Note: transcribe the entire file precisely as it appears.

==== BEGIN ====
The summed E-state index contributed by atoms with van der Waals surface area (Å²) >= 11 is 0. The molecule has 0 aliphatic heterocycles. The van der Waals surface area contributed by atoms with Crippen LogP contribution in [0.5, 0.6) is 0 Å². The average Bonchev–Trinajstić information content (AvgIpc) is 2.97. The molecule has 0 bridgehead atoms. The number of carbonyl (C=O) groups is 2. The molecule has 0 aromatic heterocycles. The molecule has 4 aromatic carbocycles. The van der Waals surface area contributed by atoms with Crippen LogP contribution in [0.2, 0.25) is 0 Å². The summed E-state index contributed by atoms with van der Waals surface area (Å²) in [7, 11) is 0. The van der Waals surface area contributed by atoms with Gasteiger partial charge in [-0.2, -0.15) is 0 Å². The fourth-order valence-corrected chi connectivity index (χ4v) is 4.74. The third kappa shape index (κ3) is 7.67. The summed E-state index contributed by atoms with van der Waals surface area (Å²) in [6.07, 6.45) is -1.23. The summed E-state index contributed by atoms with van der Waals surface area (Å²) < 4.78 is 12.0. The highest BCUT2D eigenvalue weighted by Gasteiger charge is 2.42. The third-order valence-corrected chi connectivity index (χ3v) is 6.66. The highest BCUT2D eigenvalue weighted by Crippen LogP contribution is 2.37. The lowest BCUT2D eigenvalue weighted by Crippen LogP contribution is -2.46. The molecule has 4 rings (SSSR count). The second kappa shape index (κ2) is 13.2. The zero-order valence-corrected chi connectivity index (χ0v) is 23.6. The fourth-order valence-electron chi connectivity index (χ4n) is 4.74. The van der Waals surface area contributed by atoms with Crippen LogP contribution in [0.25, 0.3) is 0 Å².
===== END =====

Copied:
The summed E-state index contributed by atoms with van der Waals surface area (Å²) >= 11 is 0. The molecule has 0 aliphatic heterocycles. The van der Waals surface area contributed by atoms with Crippen LogP contribution in [0.5, 0.6) is 0 Å². The average Bonchev–Trinajstić information content (AvgIpc) is 2.97. The molecule has 0 bridgehead atoms. The number of carbonyl (C=O) groups is 2. The molecule has 0 aromatic heterocycles. The molecule has 4 aromatic carbocycles. The van der Waals surface area contributed by atoms with Crippen LogP contribution in [0.2, 0.25) is 0 Å². The summed E-state index contributed by atoms with van der Waals surface area (Å²) in [7, 11) is 0. The van der Waals surface area contributed by atoms with Gasteiger partial charge in [-0.2, -0.15) is 0 Å². The fourth-order valence-corrected chi connectivity index (χ4v) is 4.74. The third kappa shape index (κ3) is 7.67. The summed E-state index contributed by atoms with van der Waals surface area (Å²) in [6.07, 6.45) is -1.23. The summed E-state index contributed by atoms with van der Waals surface area (Å²) < 4.78 is 12.0. The highest BCUT2D eigenvalue weighted by Gasteiger charge is 2.42. The third-order valence-corrected chi connectivity index (χ3v) is 6.66. The highest BCUT2D eigenvalue weighted by Crippen LogP contribution is 2.37. The lowest BCUT2D eigenvalue weighted by Crippen LogP contribution is -2.46. The molecule has 4 rings (SSSR count). The second kappa shape index (κ2) is 13.2. The zero-order valence-corrected chi connectivity index (χ0v) is 23.6. The fourth-order valence-electron chi connectivity index (χ4n) is 4.74. The van der Waals surface area contributed by atoms with Crippen LogP contribution in [0.25, 0.3) is 0 Å².